Written by: Jon Hess
Directed by: Curt Allen
Starring: Joseph Bologna, Dee Wallace, and Richard Lynch
Reviewed by: Brett Gallman
The balance of nature has been tipped... to terror.
Producer Brandon Chase was bound and determine to capitalize on the success of Alligator, even if nearly a decade had passed and it wasn’t exactly the sort of film that begged for a sequel in the first place. Don’t get me wrong: the original film is a stone cold classic of the killer gator genre, but I’m not sure how many people were exactly clamoring for a follow-up. But Chase-and god love him for it—decided that didn’t matter and unleashed Alligator II: The Mutation on unsuspecting audiences across the country, satisfying their cravings for giant alligator creature features that also have a social conscience about wealth disparity.
Apparently, the filmmakers were seriously banking on folks having that very specific craving because The Mutation is less a sequel and more a half-ass retread. It’s essentially the same tale retold in a different city with a few embellishments, none of which make this a particularly vital experience. In this one, a corporation dumps a bunch of hazardous, experimental chemicals into a local lake, where an alligator feeds until it grows into an enormous size and begins to prey on the locals. Overworked cop David Hodges (Joseph Bologna) investigates the slayings and uncovers a conspiratorial plot between a local land developer (Steve Railsback) and town officials to push the city’s Hispanic population from their homes.
That’s right: Alligator II is the only movie that I can think of where a giant alligator also functions as a metaphor for gentrification. It’s actually quite in line with the original’s satirical bent, which similarly imagined the gator as a metaphor for America’s attempt to suppress its problems and pave over them with political and corporate corruption during the Yuppie era. You can’t really accuse The Mutation of having nothing to say—even if it is kind of the same damn thing that was said a decade earlier. Of course, you can look now—nearly three decades after this film’s release—and realize these problems are more toxic than ever before, so maybe there weren’t enough Alligator movies trying to warn us about the perils of wealth run amok.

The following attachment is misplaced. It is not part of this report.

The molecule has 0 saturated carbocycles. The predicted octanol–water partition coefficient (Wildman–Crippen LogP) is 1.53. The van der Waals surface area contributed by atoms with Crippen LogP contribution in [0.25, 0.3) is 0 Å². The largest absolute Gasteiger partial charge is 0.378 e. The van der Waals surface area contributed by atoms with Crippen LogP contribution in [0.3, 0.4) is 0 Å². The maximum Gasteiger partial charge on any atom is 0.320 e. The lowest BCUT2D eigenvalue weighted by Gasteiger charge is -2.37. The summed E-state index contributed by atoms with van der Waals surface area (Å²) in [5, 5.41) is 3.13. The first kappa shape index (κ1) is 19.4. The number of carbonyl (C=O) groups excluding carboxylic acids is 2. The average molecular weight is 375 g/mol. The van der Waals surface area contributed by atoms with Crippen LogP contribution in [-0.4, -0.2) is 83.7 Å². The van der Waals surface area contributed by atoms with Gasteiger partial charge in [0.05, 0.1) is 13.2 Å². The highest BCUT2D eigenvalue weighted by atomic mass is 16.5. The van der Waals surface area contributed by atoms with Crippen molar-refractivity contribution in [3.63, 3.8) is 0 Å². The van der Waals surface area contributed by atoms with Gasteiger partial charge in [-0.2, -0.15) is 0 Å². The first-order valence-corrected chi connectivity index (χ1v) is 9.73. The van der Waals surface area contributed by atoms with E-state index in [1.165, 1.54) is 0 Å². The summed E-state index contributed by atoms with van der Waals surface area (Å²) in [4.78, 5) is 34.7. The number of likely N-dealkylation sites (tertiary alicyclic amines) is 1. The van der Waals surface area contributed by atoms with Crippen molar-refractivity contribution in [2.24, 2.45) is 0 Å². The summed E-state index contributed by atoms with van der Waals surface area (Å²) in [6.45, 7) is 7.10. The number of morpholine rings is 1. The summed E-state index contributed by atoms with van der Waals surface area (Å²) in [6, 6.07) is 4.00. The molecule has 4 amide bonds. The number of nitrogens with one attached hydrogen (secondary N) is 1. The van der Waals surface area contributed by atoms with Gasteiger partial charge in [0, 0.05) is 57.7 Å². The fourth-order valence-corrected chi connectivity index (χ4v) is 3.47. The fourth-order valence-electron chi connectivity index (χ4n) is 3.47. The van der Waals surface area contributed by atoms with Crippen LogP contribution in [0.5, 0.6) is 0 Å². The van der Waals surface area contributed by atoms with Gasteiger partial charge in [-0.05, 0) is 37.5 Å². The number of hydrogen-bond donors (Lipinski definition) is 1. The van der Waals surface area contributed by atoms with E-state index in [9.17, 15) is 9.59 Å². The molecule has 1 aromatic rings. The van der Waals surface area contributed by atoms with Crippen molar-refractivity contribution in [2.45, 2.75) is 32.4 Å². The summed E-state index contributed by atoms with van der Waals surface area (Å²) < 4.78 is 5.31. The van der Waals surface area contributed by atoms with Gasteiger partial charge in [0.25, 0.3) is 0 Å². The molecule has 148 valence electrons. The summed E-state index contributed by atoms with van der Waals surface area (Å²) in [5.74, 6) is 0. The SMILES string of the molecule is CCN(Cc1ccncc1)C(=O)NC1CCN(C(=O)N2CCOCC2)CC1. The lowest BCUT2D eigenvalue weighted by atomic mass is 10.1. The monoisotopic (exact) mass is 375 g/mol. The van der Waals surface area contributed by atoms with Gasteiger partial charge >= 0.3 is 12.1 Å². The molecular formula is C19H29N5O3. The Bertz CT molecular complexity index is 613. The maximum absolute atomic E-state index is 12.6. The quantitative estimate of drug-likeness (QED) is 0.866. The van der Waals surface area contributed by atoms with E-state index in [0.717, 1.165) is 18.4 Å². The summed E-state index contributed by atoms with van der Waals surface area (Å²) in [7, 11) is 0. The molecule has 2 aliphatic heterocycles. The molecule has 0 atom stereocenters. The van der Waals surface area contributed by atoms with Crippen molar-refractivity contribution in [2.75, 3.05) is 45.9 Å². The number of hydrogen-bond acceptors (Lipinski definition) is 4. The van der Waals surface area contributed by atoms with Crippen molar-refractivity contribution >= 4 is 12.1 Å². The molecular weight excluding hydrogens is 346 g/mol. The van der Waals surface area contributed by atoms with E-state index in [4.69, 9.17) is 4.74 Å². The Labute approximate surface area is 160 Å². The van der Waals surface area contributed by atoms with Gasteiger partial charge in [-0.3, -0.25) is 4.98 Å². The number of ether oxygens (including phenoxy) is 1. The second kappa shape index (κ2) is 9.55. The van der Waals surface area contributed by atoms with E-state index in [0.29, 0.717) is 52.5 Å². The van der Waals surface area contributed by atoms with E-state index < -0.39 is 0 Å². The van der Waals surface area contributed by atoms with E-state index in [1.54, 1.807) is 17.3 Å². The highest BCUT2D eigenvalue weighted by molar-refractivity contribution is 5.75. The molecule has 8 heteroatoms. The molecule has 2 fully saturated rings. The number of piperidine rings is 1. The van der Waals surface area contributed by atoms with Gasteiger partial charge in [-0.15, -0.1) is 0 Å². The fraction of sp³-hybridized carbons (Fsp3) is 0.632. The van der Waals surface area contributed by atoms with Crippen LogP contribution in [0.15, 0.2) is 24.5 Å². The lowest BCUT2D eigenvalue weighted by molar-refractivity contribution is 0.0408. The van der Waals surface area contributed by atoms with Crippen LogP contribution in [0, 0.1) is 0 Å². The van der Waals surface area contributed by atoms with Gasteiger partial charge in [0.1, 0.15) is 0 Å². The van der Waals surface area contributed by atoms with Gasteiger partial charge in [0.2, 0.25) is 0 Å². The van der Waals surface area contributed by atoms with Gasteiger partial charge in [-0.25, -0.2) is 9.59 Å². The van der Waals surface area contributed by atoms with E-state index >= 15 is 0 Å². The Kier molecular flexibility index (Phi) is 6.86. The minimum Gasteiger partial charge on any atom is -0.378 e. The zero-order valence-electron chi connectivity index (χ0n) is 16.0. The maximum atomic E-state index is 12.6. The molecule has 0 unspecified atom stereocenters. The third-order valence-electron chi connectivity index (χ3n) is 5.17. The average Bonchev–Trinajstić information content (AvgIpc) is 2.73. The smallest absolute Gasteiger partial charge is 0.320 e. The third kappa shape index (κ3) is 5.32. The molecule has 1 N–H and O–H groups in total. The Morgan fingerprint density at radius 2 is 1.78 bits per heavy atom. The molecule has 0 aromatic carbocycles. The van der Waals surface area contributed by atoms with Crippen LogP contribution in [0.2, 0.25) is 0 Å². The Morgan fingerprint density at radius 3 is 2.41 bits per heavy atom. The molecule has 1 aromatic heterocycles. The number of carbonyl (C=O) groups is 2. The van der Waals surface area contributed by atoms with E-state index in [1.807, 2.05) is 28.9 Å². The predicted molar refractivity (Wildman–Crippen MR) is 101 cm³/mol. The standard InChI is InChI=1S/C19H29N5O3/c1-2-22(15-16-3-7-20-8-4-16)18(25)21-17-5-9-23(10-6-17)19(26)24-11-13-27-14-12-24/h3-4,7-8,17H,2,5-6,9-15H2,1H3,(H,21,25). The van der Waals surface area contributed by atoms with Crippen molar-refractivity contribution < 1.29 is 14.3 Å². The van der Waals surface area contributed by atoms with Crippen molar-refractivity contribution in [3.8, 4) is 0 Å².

Of course, it’s not like The Mutation articulates any of this particularly well, and it’s a clear step down from its predecessor. Instead of Robert Forster’s all-time great idiosyncratic performance, you get Joseph Bologna going through the motions of a story that was more swiftly executed the first time around. You also get another large alligator going through its motions (in some cases, the exact motions since footage from the original is sometimes reused) too. However, the PG-13 rating this time around tames the carnage significantly: some of the violence is off-screen, and what we do see is nearly bloodless, which largely defeats the purpose of a movie who’s main appeal involves a huge alligator tearing through most of the cast. Diminishing returns largely define Alligator II, a movie where just about every aspect feels like it’s a step down from the original.
One thing it does retain is the original’s sense of humor, even if I’m not so sure it’s all completely intended this time out. Its eccentricities are of a zanier sort, and none of it approaches the brilliance of the original film dedicating an entire subplot to Forster’s anxieties about balding. However, they’re also welcome flourishes that help Alligator II to leave an impression, if only a little bit. Little touches, like Railsback’s crooked operation conducting business at a professional wrestling show, give the film a little bit of charm. Clearly, nothing signals “evil land tycoon” like a couple of guys pretending to body slam each other in some sort of demented speakeasy atmosphere. It’s all very unassuming and disarming and in no way prepares you for the delirious climax, wherein Railsback becomes a reckless, homicidal maniac.